DARIEN, IL - A new study found that alcohol-sleep relationship differed importantly by race and sex.
Compared to their white counterparts within each alcohol drinking pattern (never, moderate, excessive) investigated, black men and women were significantly more likely to get less than 6 hours of sleep, less likely to get 7 to 8 hours of sleep and generally more likely to get 9 or more hours of sleep. Short sleep disparity increased with increasing alcohol consumption between black and white men. Long sleep duration was more common among heavy drinkers, but only in black men and white women.
"Behavioral correlates like alcohol drinking patterns and sleep track together in a complex manner and could act in concert to exacerbate health disparities by race and sex," said lead author, Chandra L. Jackson, epidemiologist and research associate at Harvard Catalyst Clinical and Translational Science Center. "Investigating racial disparities could provide insight into the overall alcohol-sleep relationship, susceptibility differences in sleep homeostasis/architecture across groups, and its subsequent impact on health outcomes."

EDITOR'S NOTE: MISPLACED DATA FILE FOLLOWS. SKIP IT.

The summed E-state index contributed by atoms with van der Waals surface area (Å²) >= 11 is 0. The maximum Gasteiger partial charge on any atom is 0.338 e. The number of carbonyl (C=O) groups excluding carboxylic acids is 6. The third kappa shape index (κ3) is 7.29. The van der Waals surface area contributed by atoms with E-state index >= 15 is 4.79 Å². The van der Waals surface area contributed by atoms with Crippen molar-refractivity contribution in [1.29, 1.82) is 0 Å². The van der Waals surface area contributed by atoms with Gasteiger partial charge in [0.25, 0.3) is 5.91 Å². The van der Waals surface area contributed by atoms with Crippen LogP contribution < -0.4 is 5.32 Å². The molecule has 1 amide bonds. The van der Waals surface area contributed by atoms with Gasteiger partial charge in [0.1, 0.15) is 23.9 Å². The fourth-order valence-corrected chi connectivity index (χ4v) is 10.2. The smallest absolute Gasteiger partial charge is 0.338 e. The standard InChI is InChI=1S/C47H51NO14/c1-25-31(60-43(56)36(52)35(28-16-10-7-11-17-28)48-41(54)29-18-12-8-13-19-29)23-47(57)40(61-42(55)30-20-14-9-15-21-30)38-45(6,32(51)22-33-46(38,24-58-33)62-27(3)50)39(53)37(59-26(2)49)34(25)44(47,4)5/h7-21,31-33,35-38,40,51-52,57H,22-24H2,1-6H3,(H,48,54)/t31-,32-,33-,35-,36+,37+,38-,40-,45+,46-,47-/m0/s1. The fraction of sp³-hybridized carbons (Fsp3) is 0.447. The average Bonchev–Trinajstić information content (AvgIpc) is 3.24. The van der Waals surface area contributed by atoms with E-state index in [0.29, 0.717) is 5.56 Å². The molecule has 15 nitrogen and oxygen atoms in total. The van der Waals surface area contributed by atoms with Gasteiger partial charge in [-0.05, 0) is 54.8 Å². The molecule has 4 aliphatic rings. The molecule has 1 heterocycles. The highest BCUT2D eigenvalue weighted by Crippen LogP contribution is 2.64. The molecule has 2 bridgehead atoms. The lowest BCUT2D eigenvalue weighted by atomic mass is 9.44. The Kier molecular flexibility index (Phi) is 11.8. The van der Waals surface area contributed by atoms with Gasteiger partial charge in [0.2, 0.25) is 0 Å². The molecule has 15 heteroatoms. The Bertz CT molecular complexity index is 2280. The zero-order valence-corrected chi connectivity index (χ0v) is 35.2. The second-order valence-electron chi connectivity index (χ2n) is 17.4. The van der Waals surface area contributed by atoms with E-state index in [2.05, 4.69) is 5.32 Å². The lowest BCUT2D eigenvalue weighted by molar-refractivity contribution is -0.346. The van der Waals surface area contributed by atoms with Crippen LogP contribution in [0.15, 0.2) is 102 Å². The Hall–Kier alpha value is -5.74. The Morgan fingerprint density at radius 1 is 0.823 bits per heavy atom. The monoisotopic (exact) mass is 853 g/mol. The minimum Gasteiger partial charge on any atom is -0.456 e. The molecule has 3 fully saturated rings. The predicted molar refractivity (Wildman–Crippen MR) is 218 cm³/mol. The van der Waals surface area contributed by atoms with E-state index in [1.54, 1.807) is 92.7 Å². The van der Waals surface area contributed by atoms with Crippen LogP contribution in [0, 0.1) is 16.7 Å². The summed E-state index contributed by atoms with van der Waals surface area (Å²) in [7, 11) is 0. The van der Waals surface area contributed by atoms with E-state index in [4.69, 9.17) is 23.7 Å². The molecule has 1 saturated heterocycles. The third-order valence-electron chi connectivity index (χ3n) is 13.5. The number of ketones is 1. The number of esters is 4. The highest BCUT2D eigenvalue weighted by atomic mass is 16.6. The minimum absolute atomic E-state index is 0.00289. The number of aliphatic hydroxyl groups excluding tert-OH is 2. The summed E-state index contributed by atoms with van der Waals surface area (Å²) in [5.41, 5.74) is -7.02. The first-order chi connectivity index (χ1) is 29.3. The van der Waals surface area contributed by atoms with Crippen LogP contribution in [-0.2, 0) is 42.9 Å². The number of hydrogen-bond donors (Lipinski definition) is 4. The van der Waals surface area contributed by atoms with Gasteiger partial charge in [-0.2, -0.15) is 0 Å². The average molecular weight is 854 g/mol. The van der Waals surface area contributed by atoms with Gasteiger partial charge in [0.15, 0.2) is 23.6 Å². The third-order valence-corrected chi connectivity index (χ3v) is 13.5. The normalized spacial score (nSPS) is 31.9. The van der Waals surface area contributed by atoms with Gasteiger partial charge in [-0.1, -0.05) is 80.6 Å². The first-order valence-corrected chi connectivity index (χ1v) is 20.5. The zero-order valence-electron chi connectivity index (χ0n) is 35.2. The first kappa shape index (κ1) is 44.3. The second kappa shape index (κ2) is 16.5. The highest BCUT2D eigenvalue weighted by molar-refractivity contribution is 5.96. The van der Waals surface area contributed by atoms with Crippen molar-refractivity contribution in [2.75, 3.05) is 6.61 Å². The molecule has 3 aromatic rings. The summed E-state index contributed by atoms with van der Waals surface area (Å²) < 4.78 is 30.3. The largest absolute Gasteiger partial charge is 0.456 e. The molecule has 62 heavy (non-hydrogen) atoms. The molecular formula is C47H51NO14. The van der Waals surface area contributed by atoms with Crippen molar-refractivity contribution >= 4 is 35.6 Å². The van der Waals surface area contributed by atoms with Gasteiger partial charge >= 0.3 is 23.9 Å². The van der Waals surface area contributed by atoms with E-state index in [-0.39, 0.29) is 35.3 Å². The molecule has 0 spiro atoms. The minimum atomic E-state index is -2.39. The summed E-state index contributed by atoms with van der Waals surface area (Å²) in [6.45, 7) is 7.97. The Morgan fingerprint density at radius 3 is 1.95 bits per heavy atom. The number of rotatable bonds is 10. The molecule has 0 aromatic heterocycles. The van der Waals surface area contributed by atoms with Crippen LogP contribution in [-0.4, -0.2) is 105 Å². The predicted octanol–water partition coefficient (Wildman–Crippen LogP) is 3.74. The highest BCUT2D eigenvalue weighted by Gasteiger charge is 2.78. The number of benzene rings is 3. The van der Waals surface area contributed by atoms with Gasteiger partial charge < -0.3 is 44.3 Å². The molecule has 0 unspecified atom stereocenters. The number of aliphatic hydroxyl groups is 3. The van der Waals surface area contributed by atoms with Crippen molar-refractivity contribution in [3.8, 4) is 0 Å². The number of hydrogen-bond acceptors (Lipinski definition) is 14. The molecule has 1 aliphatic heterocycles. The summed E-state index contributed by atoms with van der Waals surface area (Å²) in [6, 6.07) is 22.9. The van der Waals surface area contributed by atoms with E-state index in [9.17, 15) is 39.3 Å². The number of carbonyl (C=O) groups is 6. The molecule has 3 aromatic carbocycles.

The research abstract was published recently in an online supplement of the journal Sleep and will be presented Monday, June 13, in Denver at SLEEP 2016, the 30th Anniversary Meeting of the Associated Professional Sleep Societies LLC (APSS).
Research was conducted by using a nationally representative sample of over 228,000 adults in the National Interview Survey (2004-2014), and applying various adjustment methods.
This study was supported by the Harvard Catalyst Clinical and Translational Science Center (grant 1UL1 TR001102-07)
Abstract Title: The Relationship Between Sleep Duration and Alcohol Drinking Patterns Among Black and White Men and Women in the United States
Abstract ID: 0999
Presentation Date: Monday, June 13
Presentation Type: Oral presentation
Presentation Time: 1:45 PM- 2:45PM
SLEEP 2016 is a joint venture of the American Academy of Sleep Medicine and the Sleep Research Society. The SLEEP 2016 abstract supplement is available at http://sleepmeeting. About the American Academy of Sleep Medicine
About the American Academy of Sleep Medicine
Established in 1975, the American Academy of Sleep Medicine (AASM) improves sleep health and promotes high quality patient centered care through advocacy, education, strategic research, and practice standards. The AASM has a combined membership of 11,000 accredited member sleep centers and individual members, including physicians, scientists and other health care professionals (http://www.